• Any cheapo hand wired amp from the early 60’s (Valco, Supro, Kalamazoo, take your pick) with a Danelectro lipstick pickup outfitted solid body guitar.
  • And last but not least, a Tweed Fender Champ and any quality solid body guitar, cranked up to 10 baby!!!!

Feel free to email me some of your faves and I will include thrm in future columns.

Tone Secrets of the Electric 12-String Guitar

I’ve been playing the electric twelve string guitar professionally for the last 16 years in my band The Carpet Frogs. Guitar players have often complimented me on the tone of my electric 12 string and have asked me how I get that “authentic” sound!

Rickenbacker 360/12 Old Style 12-String Electric Guitar

Rickenbacker 360/12 Old Style 12-String Electric Guitar

For me, it all started with the two Godfathers of the electric 12 string: George Harrison of the Beatles and Roger McGuinn of The Byrds. Obviously, the first ingredient is a great 12 string. The Granddaddy of them all is the Rickenbacker 12 string.

Ricks have been handmade in the same factory in Santa Ana, California for many years and if you can find a dealer that sells and stocks Rickenbacker, you will pay thousands of dollars and you may end up waiting many months for the model of your dreams. I waited 8 months for my 360/12 Old Style when I bought it in 1990.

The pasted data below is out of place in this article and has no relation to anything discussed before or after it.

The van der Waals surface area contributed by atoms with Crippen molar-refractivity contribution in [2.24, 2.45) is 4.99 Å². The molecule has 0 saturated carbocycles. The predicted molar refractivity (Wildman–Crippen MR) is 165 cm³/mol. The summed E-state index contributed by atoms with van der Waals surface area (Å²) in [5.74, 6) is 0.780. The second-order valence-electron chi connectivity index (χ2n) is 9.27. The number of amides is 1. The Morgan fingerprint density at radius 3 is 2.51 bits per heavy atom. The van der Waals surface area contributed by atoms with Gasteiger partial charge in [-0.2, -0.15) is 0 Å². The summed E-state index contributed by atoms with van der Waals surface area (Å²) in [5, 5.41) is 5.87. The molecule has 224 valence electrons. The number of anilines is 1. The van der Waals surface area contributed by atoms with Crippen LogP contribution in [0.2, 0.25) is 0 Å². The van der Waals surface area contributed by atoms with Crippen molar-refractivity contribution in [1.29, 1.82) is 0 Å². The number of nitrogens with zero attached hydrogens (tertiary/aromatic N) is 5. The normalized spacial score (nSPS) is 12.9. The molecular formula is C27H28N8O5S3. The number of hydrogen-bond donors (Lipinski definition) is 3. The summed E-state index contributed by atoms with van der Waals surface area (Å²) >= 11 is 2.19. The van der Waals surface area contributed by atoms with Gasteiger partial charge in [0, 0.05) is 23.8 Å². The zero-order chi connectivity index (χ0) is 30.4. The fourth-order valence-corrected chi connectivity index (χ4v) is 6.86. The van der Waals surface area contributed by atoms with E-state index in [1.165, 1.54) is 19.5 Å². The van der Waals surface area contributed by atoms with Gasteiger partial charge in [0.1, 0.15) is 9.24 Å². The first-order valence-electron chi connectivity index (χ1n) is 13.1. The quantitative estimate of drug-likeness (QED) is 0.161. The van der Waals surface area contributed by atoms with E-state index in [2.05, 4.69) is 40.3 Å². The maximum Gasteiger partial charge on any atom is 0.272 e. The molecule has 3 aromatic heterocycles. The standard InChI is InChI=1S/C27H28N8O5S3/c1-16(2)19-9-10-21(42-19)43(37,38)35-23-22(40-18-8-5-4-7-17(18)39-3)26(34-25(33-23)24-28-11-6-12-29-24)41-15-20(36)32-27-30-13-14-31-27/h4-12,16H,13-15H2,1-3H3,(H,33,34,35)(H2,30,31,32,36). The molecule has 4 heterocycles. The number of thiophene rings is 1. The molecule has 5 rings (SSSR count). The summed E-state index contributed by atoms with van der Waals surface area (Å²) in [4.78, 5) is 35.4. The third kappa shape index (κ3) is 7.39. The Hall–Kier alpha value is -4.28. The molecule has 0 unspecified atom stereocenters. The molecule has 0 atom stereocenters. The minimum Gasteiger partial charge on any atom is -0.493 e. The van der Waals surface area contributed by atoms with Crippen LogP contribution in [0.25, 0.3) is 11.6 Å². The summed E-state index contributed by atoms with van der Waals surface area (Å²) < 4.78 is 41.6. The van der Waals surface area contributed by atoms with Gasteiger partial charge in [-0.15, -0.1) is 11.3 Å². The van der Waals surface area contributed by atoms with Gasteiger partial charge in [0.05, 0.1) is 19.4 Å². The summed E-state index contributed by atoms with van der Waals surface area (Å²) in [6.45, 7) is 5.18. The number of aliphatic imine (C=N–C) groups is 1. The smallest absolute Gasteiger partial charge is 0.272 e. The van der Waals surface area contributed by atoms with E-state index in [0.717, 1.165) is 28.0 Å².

If you play in a weekend band or jam with your friends, you may find that the electric 12 string, once you have done all of the mandatory Beatles, Byrds, Animals, Who, Tom Petty, R.E.M., and Smiths tunes, has a rather limited use for the rest of your repertoire. Or, maybe not. If you’re like me, you’d happily play the electric 12 all night!

12-String Guitarist: David Love & His Rickenbacker 12-string

12-String Guitarist: David Love & His Rickenbacker 12-string

Crank up the input gain, compress the bejeezuz out of your 12 string and jangle away!

Tone Secret Number One: Compression!

George Harrison’s great 12 string tone came from a combination of three things: his matchless technique, the venerable Vox AC 30, and the Altec limiter that was in the Abbey Road studios. The Vox, with its all-tube EL 84 platform and its GZ34 rectifier gives any guitar that creamy, brown, compression sustain and chime but it really sparkles when you play an electric12 through it.

The Altec limiter is an old tube-type studio compressor/limiter that squishes the sound at the mixing console and simply enhanced the sound of those old AC 30’s.

Roger McGuinn of The Byrds has said that his tone came from recording his Rickenbacker directly into the console and running it through not one, but two Pultec Limiters at the same time! Listen to the opening figure of “Mr.Tambourine Man” and you’ll hear those compressors squeezing away!